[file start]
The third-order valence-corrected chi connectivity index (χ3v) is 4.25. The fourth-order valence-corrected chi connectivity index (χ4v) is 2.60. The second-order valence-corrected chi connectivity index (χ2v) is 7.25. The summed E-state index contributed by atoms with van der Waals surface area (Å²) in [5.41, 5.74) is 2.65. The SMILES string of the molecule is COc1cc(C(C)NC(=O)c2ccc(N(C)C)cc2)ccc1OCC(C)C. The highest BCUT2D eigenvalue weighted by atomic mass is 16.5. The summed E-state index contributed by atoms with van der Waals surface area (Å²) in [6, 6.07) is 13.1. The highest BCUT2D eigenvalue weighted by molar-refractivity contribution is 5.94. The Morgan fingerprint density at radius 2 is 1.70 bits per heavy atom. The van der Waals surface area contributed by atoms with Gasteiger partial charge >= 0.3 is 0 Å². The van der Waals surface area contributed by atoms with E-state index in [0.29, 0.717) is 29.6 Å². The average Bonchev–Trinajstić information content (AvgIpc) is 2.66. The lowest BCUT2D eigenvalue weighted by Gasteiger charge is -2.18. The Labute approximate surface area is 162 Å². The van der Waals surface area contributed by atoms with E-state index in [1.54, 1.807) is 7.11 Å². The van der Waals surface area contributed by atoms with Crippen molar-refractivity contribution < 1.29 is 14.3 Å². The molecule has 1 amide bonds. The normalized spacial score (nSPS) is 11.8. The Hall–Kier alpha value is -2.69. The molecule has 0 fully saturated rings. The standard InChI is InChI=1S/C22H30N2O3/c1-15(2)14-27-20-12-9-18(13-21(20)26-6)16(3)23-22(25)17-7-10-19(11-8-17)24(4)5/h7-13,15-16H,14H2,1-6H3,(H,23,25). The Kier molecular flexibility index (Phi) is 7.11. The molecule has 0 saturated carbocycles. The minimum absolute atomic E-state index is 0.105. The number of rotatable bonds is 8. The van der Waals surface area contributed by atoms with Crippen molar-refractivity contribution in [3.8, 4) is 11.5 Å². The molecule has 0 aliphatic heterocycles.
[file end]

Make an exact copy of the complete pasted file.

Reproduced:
The third-order valence-corrected chi connectivity index (χ3v) is 4.25. The fourth-order valence-corrected chi connectivity index (χ4v) is 2.60. The second-order valence-corrected chi connectivity index (χ2v) is 7.25. The summed E-state index contributed by atoms with van der Waals surface area (Å²) in [5.41, 5.74) is 2.65. The SMILES string of the molecule is COc1cc(C(C)NC(=O)c2ccc(N(C)C)cc2)ccc1OCC(C)C. The highest BCUT2D eigenvalue weighted by atomic mass is 16.5. The summed E-state index contributed by atoms with van der Waals surface area (Å²) in [6, 6.07) is 13.1. The highest BCUT2D eigenvalue weighted by molar-refractivity contribution is 5.94. The Morgan fingerprint density at radius 2 is 1.70 bits per heavy atom. The van der Waals surface area contributed by atoms with Gasteiger partial charge >= 0.3 is 0 Å². The van der Waals surface area contributed by atoms with E-state index in [0.29, 0.717) is 29.6 Å². The average Bonchev–Trinajstić information content (AvgIpc) is 2.66. The lowest BCUT2D eigenvalue weighted by Gasteiger charge is -2.18. The Labute approximate surface area is 162 Å². The van der Waals surface area contributed by atoms with E-state index in [1.54, 1.807) is 7.11 Å². The van der Waals surface area contributed by atoms with Crippen molar-refractivity contribution < 1.29 is 14.3 Å². The molecule has 1 amide bonds. The normalized spacial score (nSPS) is 11.8. The Hall–Kier alpha value is -2.69. The molecule has 0 fully saturated rings. The standard InChI is InChI=1S/C22H30N2O3/c1-15(2)14-27-20-12-9-18(13-21(20)26-6)16(3)23-22(25)17-7-10-19(11-8-17)24(4)5/h7-13,15-16H,14H2,1-6H3,(H,23,25). The Kier molecular flexibility index (Phi) is 7.11. The molecule has 0 saturated carbocycles. The minimum absolute atomic E-state index is 0.105. The number of rotatable bonds is 8. The van der Waals surface area contributed by atoms with Crippen molar-refractivity contribution in [3.8, 4) is 11.5 Å². The molecule has 0 aliphatic heterocycles.